The Detroit Tigers desperately need bats who can contribute in 2020 (and beyond). Their offense was the worst in the majors last season by multiple metrics and it often felt like the team had hit rock bottom despite bright performances on the mound from Matthew Boyd, Spencer Turnbull, and Shane Greene. There aren’t many in-house reinforcements coming down the pipe on the offensive side of things — the early focus of Detroit’s rebuild has been to grow their pitching corps within and then build a lineup around them.
The Rule 5 draft, set to take place on Thursday, rarely yields immediate contributors. The players available are invariably flawed in some way; otherwise their parent clubs would have not have left them unprotected. However, there is always a chance to pick up a useful role player who fits the front office’s preferences or stash a high-upside guy who would not be on a major league roster under other circumstances.
To get ready for this week’s draft, let’s take a look at the top group of hitters available, starting with five players who could feasibly help the major league club on Opening Day and another five who would likely ride the bench and be stashed in the minors after the year ends.
C Brett Cumberland, Baltimore Orioles
Cumberland is a defensive tweener; he’s less than agile behind the plate but his bat doesn’t play as well if a team prefers his glove at a less challenging position. However, with the seemingly inevitable rise of robotic umpires, the long-term value of receiving skills has become blurred. He will almost certainly do enough at the plate to hang onto some kind of a major league role eventually, though, and the Tigers could bet on his red-hot performance in 2019 at Double-A. The prospect team at FanGraphs is higher on Cumberland than the rest, praising his improved physicality and projecting above-average power. Acquiring an un-demotable catcher would also make it easier to justify giving Jake Rogers more reps at the Triple-A level after an ugly showing during the last couple months of 2019.
Steamer Projections: .223/.311/.372, 80 wRC+ (Video)
1B Roberto Ramos, Colorado Rockies
One of the more obvious holes on the Tigers’ major league roster as we approach the 2020 is the lack of options at first base. Longtime stalwart Miguel Cabrera’s health is failing him and he is no longer a viable everyday option in the field. There isn’t really an inspiring option between Jeimer Candelario, Brandon Dixon, and Frank Schwindel either. Fortunately, one of the most seasoned bats available in the Rule 5 this year is Ramos, a first baseman who has acquitted himself nicely against high-level arms. Pairing home-run power and a discerning eye, he would likely be one of the better hitters in an anemic Detroit lineup. He swings and misses too much, though, and is merely acceptable in the field.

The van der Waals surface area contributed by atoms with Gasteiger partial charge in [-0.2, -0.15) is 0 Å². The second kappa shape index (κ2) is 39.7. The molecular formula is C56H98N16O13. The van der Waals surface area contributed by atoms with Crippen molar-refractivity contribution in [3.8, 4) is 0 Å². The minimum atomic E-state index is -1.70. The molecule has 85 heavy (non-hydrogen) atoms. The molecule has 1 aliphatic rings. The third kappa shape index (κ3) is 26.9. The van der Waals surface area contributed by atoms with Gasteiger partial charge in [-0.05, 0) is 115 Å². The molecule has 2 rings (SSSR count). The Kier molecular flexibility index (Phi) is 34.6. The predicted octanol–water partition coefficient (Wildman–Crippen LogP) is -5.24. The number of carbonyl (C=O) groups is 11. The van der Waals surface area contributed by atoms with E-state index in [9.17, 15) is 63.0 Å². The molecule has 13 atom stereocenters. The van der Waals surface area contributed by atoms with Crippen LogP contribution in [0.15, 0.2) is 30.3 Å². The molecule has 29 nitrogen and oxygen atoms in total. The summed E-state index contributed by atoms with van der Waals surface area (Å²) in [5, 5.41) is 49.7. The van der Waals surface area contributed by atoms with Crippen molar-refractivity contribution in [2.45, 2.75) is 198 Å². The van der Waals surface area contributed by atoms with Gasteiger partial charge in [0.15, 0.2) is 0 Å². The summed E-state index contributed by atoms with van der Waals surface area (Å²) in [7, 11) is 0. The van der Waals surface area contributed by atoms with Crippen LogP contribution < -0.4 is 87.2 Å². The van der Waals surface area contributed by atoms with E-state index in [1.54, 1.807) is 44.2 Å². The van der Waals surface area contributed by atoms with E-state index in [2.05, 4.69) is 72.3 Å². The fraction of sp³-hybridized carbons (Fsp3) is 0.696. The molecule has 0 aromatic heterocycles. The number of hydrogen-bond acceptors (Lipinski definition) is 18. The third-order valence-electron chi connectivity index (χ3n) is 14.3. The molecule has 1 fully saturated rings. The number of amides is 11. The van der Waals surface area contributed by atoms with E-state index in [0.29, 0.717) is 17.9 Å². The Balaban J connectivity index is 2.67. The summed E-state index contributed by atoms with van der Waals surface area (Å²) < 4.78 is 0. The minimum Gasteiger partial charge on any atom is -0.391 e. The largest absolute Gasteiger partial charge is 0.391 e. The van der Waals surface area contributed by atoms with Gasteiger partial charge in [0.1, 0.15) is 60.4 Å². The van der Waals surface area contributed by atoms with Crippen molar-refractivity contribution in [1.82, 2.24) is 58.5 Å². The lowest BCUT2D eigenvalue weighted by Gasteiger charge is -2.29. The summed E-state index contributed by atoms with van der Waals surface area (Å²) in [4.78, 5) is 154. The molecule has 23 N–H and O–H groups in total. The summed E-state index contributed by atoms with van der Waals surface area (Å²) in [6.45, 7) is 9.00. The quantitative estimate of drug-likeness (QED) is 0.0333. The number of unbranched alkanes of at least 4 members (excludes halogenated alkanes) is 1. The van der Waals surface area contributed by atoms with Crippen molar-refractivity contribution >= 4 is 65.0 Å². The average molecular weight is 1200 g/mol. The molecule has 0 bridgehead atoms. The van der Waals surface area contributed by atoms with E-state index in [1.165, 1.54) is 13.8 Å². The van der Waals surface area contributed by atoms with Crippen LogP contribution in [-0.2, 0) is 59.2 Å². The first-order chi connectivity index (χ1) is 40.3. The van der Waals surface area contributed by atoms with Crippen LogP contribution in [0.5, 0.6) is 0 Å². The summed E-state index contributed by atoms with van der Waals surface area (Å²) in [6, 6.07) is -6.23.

Steamer Projections: .261/.329/.468, 90 wRC+ (Video)
IF Eli White, Texas Rangers
If the Tigers look to fill an immediate need with no in-house solution with their Rule 5 pick, they may turn to White. While the utility infielder doesn’t pack big-time pedigree or have any flashy tools, he is a multi-positional over-performer who leverages every bit of production from his slender frame and uninteresting swing. He has decent barrel control but doesn’t hit for much power, batting over .300 in 2018 before slumping somewhat at Triple-A this season. With enough range and arm strength to play any of the infield positions, though, he would provide cost-controlled depth at shortstop, second, and third, all positions of weakness on the Tigers’ roster.
Steamer Projections: .237/.300/.355, 65 wRC+ (Video)
3B/1B Cristian Santana, Los Angeles Dodgers
Like Ramos, Santana is a masher who plays the infield corners. Santana is able to play first and third base capably, and has a tremendous arm that serves him will in that position. “I like the body, the athleticism, the bat speed, current raw power, raw power projection, his plus arm and his natural defensive footwork over at third base,” wrote Eric Longenhagen in 2016. “I just can’t see this guy hitting at all unless there are serious changes made to his approach.” So far, that prognostication has yet to come to fruition, and Santana has yet to run into major issues despite an abysmal 3.86 percent walk rate. The Tigers are unafraid of players without much approach, though, and his power would be a nice addition.
Steamer Projections: .243/.269/.370, 67 wRC+ (Video)
OF Ka’ai Tom, Cleveland Indians